Turns out that, like so many things I thought I knew when I was younger, I was wrong. I have written about my feelings about “grown up” love and attraction before. I think the reason that I do not miss the physical act is because the age of my potential playmates match my own. My girlfriends, wives, lovers were always much younger than me, not indecently so, but around the three to seven year mark. There were two exceptions to that rule and both were wonderful experiences.

My circumstances may change in that area, but I do not think so. I have no time for the intrusiveness of a proper relationship and all its incumbent baggage. I write full time for the paper and on my blog whenever I can.  I do my healthy heart walks daily, if at all possible, and write. It is difficult to find the time to clean the blooming house! I certainly do not have the time required to “cultivate” a relationship and like I’ve said before, I may have wrinkles but I don’t find them attractive in potential “mates,” And yes I am aware of how shallow that makes me sound.

But I can say with  certainty that I do love living alone after a lifetime of living with others. I am comfortable with my own company and do not feel the need to find another person to make me complete. I have come to the realisation that, in terms of living space, I am happier flying solo. Besides as my list of friends and colleagues continues to grow, I am never truly lonely.

Michael Smith

Cheers!
Cheers!

United Kingdom

27 August 2013

Selena Gomez says the only thing big about Justin Bieber is his ego!

Selena Gomez says the only thing big about Justin Bieber is his ego!

Baggage

Baggage claim
Baggage claim (Photo credit: gorbould)
Talking about relationships with my daughter the other day, I stated that I was in no hurry to enter into another one. She was a little concerned about this turn of events and said so. She opined that surely I did not want to arrive at my dotage alone. I have thought about this and I have decided that I am not bothered. It’s mainly because of the baggage you see.

Let me explain.

Baggage Art
Baggage Art (Photo credit: aresauburn™)

Everyone has baggage. Baggage equals: children – both young and/or grown, hang-ups – both recent and distant, family – parents alive and deceased, exes – ex-partners and ex-lovers (that may still be hanging around the periphery and causing problems), grandchildren – ugh. The last one hurts to actually think about. I mean I know I’m in denial about my age and the age of women who would be (logically) potential partners, but…dating Grandma’s??

I have my own baggage. Trust issues with future partners, this is based on my last long lasting relationship. The active dislike of dealing with other peoples issues. In-laws and their respective family units automatically become part of your family, whether you want them or not. I could handle all that political manoeuvring when I was much younger. I doubt I have the patience now. Other baggage includes my active denial and dislike of growing older. I haven’t gone through my second childhood yet – my daughter will probably argue I never left my first one – but, I am sure it isn’t far off. I do promise not to try skateboarding again.

English: Julius Henry "Groucho" Marx...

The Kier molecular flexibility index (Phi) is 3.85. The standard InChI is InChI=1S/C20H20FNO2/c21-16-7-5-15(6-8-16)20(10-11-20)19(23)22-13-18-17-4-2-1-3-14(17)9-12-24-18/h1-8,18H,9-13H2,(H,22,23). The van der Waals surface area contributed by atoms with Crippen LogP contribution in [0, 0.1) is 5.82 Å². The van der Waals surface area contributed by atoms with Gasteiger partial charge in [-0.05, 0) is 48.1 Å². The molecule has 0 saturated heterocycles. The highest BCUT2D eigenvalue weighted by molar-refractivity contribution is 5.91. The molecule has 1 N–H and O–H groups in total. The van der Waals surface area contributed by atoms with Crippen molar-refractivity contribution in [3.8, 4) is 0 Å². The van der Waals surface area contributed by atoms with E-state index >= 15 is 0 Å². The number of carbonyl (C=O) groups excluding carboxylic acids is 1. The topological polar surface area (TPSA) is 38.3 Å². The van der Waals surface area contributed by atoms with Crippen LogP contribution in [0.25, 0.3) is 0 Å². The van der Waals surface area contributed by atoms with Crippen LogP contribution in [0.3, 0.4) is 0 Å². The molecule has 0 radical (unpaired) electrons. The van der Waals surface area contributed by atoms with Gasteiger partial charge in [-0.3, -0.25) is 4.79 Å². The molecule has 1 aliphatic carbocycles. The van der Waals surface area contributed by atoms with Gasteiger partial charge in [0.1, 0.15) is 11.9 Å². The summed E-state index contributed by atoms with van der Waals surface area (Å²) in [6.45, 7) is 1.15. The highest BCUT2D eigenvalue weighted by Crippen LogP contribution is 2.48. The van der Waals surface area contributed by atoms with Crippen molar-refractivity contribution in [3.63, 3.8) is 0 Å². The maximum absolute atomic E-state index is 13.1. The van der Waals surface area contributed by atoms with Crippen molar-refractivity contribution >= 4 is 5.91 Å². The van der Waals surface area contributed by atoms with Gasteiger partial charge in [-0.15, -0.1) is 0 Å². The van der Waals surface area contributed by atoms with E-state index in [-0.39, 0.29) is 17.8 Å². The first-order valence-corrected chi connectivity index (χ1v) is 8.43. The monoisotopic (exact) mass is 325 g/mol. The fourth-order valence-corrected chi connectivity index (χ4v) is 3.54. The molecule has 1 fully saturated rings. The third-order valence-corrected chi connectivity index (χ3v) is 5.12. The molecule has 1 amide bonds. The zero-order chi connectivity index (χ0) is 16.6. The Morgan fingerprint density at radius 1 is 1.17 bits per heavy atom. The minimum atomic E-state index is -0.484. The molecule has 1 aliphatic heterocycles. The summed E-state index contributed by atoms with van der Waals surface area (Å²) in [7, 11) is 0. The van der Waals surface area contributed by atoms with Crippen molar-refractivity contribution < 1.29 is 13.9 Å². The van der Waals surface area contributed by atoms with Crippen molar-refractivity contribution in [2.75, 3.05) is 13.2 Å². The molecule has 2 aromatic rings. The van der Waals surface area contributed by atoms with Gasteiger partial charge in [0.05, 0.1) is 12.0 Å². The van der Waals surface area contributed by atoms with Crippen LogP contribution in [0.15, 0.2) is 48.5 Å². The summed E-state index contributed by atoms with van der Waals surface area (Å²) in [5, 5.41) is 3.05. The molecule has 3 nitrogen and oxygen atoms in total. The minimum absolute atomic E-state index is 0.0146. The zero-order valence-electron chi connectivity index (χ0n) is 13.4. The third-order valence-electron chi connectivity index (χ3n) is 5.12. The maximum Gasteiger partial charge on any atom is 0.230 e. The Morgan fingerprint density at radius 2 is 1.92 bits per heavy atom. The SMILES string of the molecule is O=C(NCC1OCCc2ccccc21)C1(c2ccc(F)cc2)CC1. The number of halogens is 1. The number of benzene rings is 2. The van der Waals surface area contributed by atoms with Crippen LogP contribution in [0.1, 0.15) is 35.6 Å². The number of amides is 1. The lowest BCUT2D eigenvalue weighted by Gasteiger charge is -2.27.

I have thought seriously about this new thing everyone keeps talking about: Friends with benefits. I have decided at the end of the day that this simply will not work either. Why? Because I’m self admittedly picky. Kind of like Groucho Marx’s statement about clubs. “I wouldn’t want to be a member of any club who would accept me as a member.” Okay, apart from my eternal joking around about me being like Cary Grant and getting more attractive the older I get, I know that my “pulling” power is diminishing with age. I also don’t really fancy women my own age.

Screenshot from Charade showing Cary Grant and...
Screenshot from Charade showing Cary Grant and Audrey Hepburn. (Photo credit: Wikipedia)

I know how that sounds. Bad right? But every relationship I’ve ever had, with one or two exceptions have been with women younger than me. My ex-wife was seven years younger. I don’t find overweight, leather faced, chicken winged gals attractive. Yes I know that makes me really shallow. I know this and I accept it. I will admit that yes personality pays a huge role in women I find desirable. The ability to laugh and have fun outweighs all the other factors I just mentioned.   But what these older women all have in common is the baggage that comes with all these attributes.

 

It’s the baggage that really keeps me in the mindset that I will remain single for a very long time. I don’t want more children grown or otherwise. I don’t want any more in-laws deceased or otherwise. In a nutshell, I don’t want any baggage other than my own. I may eventually find a “beneficial friend.” But I think I’m quite happy doing what I’m doing now. Playing games – Assassins Creed Revelations at the moment, blogging, doing the odd video – YouTube, nothing rude I can assure you. Just living my day-to-day life and enjoying it, sans anyone else’s baggage.

One day I may feel differently, I may feel stronger, more tolerant of other folks baggage. When that happens I’ll grab a handful of metaphorical handles and give it a go. In the meantime, I’ll settle for carrying my own baggage, solo. Although I might invest in a trolley to help.